Update on new tracking code

We've had a couple of reports from users that their traffic had gone noticeably down in the last day, coincidentally enough starting around the same time we released our new tracking code.

To be clear, most sites didn't have any problems, and their users are unconsciously thanking them for a faster loading experience. However, one thing became clear - the sites that were noticing a large effect also happened to be site that aren't exactly the fastest loading sites in the world.

As mentioned in our last post, the new method waits until the "onload" event has fired to track the page view. This doesn't happen until all javascript, images, and css are downloaded and parsed and your browser's "loading" bar disappears. (Safari does things a bit differently but that's not important here). So if your site has a bunch of third party widgets on it, or say 5000 images, or is hosted somewhere on an overloaded server or slow connection, the time for "onload" to fire can be as long as 10-20 seconds.

To address this, we've made a change to the code. Unless you have specifically defined the new clicky_custom.delay property, the tracking code will register an onload event as well as a timeout of 3 seconds to log the page view anyways. These won't both happen - whichever one fires first goes laughing all the way to the bank, and the other one goes crying home to mommy.

We think this is a good tradeoff. If your site loads in a decent amount of time, we'll wait for the onload event. But if it's slow, then we'll log a page view after waiting for 3 seconds to help ensure that we log as many of your visitors as possible.

If you want to override this either/or behavior, just specify the delay manually. Its value can be either "onload", in which case it will ONLY fire "onload", or the number of milliseconds you want it to wait (0 = no delay).
6 comments |   Feb 02 2010 5:46pm

Tracking code changes for a better user experience

We've just released a change to our tracking code that will help ensure the best user experience possible on your web site. You don't have to change anything on your site, the changes are in the code itself that is loaded via the script element.

Previously, as soon as our tracking code loaded, it would connect to our tracking servers to log the page view. The problem here is that if things aren't running under perfect conditions, that could interfere with the overall loading speed of your web site - especially if parts of your site depend on the "onload" javascript event.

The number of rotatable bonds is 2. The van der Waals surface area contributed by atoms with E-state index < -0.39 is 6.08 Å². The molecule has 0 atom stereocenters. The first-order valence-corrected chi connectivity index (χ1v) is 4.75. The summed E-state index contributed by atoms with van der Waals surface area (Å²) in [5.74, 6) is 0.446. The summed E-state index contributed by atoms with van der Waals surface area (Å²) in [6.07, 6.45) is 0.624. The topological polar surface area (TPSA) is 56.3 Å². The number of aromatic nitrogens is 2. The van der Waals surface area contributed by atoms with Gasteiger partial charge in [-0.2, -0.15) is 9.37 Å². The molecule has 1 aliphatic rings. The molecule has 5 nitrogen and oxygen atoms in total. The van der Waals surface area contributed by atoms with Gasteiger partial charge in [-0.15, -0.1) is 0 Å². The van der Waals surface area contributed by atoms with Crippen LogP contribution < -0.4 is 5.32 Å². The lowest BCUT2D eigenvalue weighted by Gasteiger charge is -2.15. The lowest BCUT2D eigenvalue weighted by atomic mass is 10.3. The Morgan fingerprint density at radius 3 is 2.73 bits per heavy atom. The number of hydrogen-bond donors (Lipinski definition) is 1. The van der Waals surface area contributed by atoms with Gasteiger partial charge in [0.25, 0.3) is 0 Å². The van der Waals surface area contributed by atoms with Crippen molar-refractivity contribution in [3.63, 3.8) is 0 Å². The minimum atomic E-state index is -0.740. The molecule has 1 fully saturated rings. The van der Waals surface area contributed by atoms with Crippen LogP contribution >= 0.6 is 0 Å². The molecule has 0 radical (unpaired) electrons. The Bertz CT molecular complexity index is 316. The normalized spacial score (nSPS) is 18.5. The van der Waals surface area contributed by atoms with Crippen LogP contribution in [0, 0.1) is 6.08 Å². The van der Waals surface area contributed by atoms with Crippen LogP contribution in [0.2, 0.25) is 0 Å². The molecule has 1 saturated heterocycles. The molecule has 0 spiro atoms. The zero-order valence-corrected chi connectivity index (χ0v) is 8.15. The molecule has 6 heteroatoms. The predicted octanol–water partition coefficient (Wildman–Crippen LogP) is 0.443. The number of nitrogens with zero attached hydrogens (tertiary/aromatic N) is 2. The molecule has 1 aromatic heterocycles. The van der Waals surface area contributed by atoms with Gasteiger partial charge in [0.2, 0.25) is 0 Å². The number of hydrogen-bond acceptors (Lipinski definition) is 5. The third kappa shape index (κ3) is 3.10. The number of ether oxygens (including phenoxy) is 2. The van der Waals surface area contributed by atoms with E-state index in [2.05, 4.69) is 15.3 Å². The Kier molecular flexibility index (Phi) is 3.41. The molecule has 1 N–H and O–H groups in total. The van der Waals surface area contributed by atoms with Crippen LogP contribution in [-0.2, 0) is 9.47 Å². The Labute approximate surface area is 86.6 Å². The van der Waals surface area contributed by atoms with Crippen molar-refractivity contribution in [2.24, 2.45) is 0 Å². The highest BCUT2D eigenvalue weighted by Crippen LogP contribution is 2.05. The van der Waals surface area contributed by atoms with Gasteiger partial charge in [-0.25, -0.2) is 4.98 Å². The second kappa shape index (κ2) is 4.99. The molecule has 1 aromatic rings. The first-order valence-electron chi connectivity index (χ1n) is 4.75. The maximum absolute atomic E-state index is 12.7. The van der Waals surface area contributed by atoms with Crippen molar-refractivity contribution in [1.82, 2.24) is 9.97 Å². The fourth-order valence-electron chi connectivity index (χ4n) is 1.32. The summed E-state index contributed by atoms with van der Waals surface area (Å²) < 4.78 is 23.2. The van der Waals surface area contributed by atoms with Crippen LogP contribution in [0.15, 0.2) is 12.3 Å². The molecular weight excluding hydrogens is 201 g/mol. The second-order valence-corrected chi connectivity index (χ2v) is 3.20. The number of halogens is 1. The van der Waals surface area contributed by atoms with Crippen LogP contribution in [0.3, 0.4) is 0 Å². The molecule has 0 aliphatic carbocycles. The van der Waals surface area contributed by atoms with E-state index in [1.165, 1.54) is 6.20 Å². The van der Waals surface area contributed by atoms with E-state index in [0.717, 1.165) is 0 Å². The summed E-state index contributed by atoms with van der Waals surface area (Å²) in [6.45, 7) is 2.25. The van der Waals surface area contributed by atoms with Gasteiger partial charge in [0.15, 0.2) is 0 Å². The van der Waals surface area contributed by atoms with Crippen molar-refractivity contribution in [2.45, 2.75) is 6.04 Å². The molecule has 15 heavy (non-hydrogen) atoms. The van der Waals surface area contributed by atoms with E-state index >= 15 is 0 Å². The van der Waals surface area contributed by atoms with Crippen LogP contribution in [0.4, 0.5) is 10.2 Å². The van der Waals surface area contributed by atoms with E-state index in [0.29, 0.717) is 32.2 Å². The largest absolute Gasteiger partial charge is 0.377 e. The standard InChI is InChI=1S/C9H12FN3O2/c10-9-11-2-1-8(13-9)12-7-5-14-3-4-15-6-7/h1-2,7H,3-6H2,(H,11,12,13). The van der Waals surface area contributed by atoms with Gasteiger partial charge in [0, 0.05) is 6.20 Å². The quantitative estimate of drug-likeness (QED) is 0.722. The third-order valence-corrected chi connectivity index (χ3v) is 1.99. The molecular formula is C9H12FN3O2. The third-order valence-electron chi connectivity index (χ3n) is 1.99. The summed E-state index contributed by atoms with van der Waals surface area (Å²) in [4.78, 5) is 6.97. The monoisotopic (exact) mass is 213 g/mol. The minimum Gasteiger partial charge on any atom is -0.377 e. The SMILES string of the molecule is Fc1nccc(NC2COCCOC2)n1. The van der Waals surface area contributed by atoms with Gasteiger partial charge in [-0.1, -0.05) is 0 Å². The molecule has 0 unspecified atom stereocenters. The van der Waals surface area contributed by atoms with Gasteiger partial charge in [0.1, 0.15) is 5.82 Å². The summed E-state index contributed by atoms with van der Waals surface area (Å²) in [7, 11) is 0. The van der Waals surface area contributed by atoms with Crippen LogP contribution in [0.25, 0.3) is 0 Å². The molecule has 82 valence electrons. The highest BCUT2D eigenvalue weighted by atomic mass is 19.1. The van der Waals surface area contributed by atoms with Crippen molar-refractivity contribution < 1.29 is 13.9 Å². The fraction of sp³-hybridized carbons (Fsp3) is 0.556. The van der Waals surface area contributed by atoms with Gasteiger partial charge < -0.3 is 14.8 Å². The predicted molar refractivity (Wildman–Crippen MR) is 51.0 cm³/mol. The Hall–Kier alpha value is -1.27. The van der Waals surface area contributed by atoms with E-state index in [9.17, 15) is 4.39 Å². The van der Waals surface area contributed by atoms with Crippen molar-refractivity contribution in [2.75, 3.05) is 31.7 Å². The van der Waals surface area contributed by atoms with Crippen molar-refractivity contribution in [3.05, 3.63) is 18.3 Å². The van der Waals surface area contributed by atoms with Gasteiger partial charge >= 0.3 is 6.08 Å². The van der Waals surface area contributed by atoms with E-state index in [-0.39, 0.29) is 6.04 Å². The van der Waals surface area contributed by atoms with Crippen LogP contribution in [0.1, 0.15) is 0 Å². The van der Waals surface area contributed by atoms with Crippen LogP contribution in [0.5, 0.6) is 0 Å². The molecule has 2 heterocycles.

We have changed the default behavior so that the initial page view is not logged until the onload event has fired. For users on very slow connections, or who browse between pages very quickly, this may result in slightly less accurate tracking. But we've been testing it all day on a few of our own sites (including getclicky.com) and there are no discernable differences in our numbers, so this should work well for everyone.

Of course, if you prefer the old behavior, you can change it via the new clicky_custom.delay parameter. Set it to the number of milliseconds you want the delay to be - "0" will result in no delay at all, emulating the old behavior. We recommend keeping it to the default setting however, unless it causes any problems with your tracking (and if it does, let us know).

The tracking code should be the very last thing in your HTML anyways, so changing the default to "onload" shouldn't change the accuracy - it will just let your site's "onload" events fire before we log data.


What about asynchronous javascript?

Google recently introduced asynchronous tracking for Google Analytics. Ultimately we'd like Clicky to have this option as well, but it's not as easy as it sounds and we can't make it the default behavior like we did with this change.

The main reason for that is because our tracking code has a number of javascript functions you can call after you include it in your HTML, and you're assuming that those functions are already loaded and ready. By changing to asynchronous, we'll have to create some kind of "queue" object for you to pass data to while you're waiting for the tracking code to actually be loaded (because you'll have no idea when that will actually happen). This will require a large rewrite of the tracking code, as well as a lot of documentation on the differences between the two methods.

The change we made today though should make a noticeable difference on your site. Logging data to our servers is generally much slower than downloading the tracking code, so this change makes a much bigger difference overall. Yes, the tracking code itself still must be downloaded before your onload event fires, but since we now use a global tracking code URL for all users, and we're tracking almost 180,000 sites, chances are fairly good that a user arriving at your site already has our tracking code cached in their web browser. And even if they don't, that will only affect their first page view. Every subsequent page view will benefit greatly from this change.

Of course, because they may have the old version cached already for up to 7 days, it will be 7 days before every single user on your site will be affected by this change. But in all likelihood, most of them will have it within 48 hours.
8 comments |   Feb 02 2010 12:02am

HOWTO: Only track visitors from certain countries

We get requests every once in a while to only log data from certain countries. We don't currently offer a way to filter out traffic other than by IP address. But there is a way to do this by adding a few extra lines of javascript to your site.

The service we use for geolocation is called Maxmind. They have a free javascript file you can put on your site that includes a few functions to determine that visitors location. You can use these functions to either call our tracking code only for certain countries, or only NOT for certain countries.

Say you only want to track US visitors. In the example below is our standard tracking code, with the additional code highlighted in red to only track US visitors. We're using [] in place of HTML tags:

[script src="http://j.maxmind.com/app/geoip.js"][/script]
[script src="http://static.getclicky.com/js"][/script]
[script]